Types of Plotting - Plotter or Pantser?

Originally Posted December 26, 2020 by Joe K.
Last Updated February 09, 2023
There are two types of writers you’ll hear about when talking to authors. People generally fall into one of the two camps, or they straddle them in a random variation doing a little of both. You’ll often be asked, are you a plotter or pantser, as if it’s the most natural question in the world. 

If you’re new to writing, you might wonder what a pantser is! It’s a shortened version of the longer expression, “fly by the seat of your pants.” In other words, you wing it as you go.

When it comes to writing a book, especially if it’s a first book, consider jotting down a plot. Have a plan, and it will help you get through the sticky, longer middle where you may find yourself getting stuck like a fly in a spider web, not sure how to free yourself.

Many people will claim they can’t plot. That’s fine. If it works for them, great. I’ve been there. I’ve done that, but I’m here to tell you that taking the time to know where you’re going is gold for the new writer.

We’ll be looking at four styles of plotting: 

  • Mind mapping (like the Snowflake Method)
  • Hero’s Journey (circular)
  • Linear (think timeline-based)
  • Breadcrumb plotting (a sentence here and there) 

Why Should New Writers Plot?

Many writers are surprised that when they finally put pen to paper or get their hands on the keyboard, things don’t go as planned. They’re finally ready to write that story that’s been in their head for ages, and get the first chapter or two started, but then they aren’t sure where to go. 

It’s because you need your character to go through a journey. There needs to be depth. There needs to be layers. And there needs to be motivation. When it comes to writing a book, it’s more complex than it looks to the ordinary person. An author weaves a tale with intricacy, so it stays together, says something, and the main character then changes and grows due to the path they traveled.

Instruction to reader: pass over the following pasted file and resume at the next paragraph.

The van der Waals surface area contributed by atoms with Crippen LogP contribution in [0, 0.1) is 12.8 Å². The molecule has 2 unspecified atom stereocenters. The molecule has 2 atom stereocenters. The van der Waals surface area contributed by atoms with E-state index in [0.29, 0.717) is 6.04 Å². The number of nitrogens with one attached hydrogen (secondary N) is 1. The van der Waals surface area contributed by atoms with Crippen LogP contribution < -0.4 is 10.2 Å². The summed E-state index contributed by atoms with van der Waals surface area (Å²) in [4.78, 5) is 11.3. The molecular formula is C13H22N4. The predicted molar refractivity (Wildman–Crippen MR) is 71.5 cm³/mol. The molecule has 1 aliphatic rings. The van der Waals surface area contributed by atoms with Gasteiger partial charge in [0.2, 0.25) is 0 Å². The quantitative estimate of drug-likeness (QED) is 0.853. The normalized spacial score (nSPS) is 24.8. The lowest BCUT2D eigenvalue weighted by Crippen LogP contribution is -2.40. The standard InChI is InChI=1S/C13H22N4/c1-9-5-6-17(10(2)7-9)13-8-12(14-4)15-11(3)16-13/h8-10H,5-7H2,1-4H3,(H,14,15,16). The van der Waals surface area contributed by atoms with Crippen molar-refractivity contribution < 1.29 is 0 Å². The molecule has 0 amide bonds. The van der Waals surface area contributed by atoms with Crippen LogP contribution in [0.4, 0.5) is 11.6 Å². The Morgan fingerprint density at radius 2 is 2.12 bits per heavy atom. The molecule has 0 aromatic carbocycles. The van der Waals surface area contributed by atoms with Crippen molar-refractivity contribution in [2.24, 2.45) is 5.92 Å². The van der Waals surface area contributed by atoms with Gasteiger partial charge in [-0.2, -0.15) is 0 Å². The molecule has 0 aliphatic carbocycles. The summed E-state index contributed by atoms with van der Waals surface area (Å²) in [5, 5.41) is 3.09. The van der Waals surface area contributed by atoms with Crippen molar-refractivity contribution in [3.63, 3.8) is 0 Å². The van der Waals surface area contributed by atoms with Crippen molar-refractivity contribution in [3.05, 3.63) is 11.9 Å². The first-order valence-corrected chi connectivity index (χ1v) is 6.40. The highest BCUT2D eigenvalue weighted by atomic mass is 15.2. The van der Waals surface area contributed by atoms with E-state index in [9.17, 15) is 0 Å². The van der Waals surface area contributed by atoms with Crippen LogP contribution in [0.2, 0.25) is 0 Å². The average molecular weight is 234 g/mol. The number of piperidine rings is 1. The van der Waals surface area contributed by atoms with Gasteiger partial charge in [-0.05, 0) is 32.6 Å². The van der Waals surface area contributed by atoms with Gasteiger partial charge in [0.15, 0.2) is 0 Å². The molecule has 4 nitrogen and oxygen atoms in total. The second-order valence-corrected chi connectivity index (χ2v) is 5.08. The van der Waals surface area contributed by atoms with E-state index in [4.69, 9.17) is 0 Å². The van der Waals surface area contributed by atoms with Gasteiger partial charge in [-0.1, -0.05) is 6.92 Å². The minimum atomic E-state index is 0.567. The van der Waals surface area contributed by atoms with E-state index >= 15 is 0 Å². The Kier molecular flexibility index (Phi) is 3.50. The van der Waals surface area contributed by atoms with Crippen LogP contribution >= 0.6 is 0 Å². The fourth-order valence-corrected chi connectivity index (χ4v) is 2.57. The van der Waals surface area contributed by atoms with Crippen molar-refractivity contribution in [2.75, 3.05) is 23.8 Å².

Often, we only see the top layer, like your reflection on a pool of water. Until you get into the water and splash around a bit, you aren’t aware what’s waiting for you.

Plot points and beat sheets are other methods worth considering, but until you fully understand plot points, I’d suggest starting with one of the methods above. You’ll use plot points on them in a manner, but the flow will be easier for you to follow.

Beat sheets are useful guideposts that tell you where you should be at a certain point of your story. They’re very helpful once you know what your story is about. You can then place your plot or outline over it to get a better idea for pacing.

The Four Main Styles of Plotting

Mind mapping is also called the Snowflake Method in a book that’s popular and written by Randy Ingermanson. He uses this method for both scenes, chapters, and outlines. Mind mapping and the snowflake version are the same basic idea. It’s a visual guide that offers you the ability to group ideas in topic clusters and draw out information that you want to add to your book or story.

In mind mapping, one example with a character would be to write their name down. Then draw a line and in one cluster, write down all the people related to them. Then draw another line to another circle or cluster, and write down all of their personality traits you want to include. You might draw another line to a circle to represent their motivations and goals. And another one to a circle that includes their support system. The idea is to expand each of these clusters into areas that are helpful.